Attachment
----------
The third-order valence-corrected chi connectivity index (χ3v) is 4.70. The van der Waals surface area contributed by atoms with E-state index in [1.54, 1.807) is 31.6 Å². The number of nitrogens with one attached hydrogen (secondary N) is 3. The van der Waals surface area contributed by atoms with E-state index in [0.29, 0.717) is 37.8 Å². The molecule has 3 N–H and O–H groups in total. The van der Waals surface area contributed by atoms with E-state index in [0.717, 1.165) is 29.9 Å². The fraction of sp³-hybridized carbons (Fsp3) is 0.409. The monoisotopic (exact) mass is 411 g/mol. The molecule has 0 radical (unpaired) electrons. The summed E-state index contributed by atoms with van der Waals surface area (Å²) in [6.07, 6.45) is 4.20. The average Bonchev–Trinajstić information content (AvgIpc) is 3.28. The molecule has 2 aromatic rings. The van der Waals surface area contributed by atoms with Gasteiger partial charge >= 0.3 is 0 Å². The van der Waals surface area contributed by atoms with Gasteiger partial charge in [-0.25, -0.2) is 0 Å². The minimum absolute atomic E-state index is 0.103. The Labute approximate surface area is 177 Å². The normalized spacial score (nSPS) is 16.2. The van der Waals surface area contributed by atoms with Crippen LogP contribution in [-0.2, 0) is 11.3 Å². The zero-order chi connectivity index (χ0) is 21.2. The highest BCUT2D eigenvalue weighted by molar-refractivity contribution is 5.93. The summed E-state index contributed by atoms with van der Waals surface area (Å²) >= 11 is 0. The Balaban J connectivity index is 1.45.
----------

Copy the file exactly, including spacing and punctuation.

The third-order valence-corrected chi connectivity index (χ3v) is 4.70. The van der Waals surface area contributed by atoms with E-state index in [1.54, 1.807) is 31.6 Å². The number of nitrogens with one attached hydrogen (secondary N) is 3. The van der Waals surface area contributed by atoms with E-state index in [0.29, 0.717) is 37.8 Å². The molecule has 3 N–H and O–H groups in total. The van der Waals surface area contributed by atoms with E-state index in [0.717, 1.165) is 29.9 Å². The fraction of sp³-hybridized carbons (Fsp3) is 0.409. The monoisotopic (exact) mass is 411 g/mol. The molecule has 0 radical (unpaired) electrons. The summed E-state index contributed by atoms with van der Waals surface area (Å²) in [6.07, 6.45) is 4.20. The average Bonchev–Trinajstić information content (AvgIpc) is 3.28. The molecule has 2 aromatic rings. The van der Waals surface area contributed by atoms with Gasteiger partial charge >= 0.3 is 0 Å². The van der Waals surface area contributed by atoms with Gasteiger partial charge in [-0.25, -0.2) is 0 Å². The minimum absolute atomic E-state index is 0.103. The Labute approximate surface area is 177 Å². The normalized spacial score (nSPS) is 16.2. The van der Waals surface area contributed by atoms with Crippen LogP contribution in [-0.2, 0) is 11.3 Å². The zero-order chi connectivity index (χ0) is 21.2. The highest BCUT2D eigenvalue weighted by molar-refractivity contribution is 5.93. The summed E-state index contributed by atoms with van der Waals surface area (Å²) >= 11 is 0. The Balaban J connectivity index is 1.45.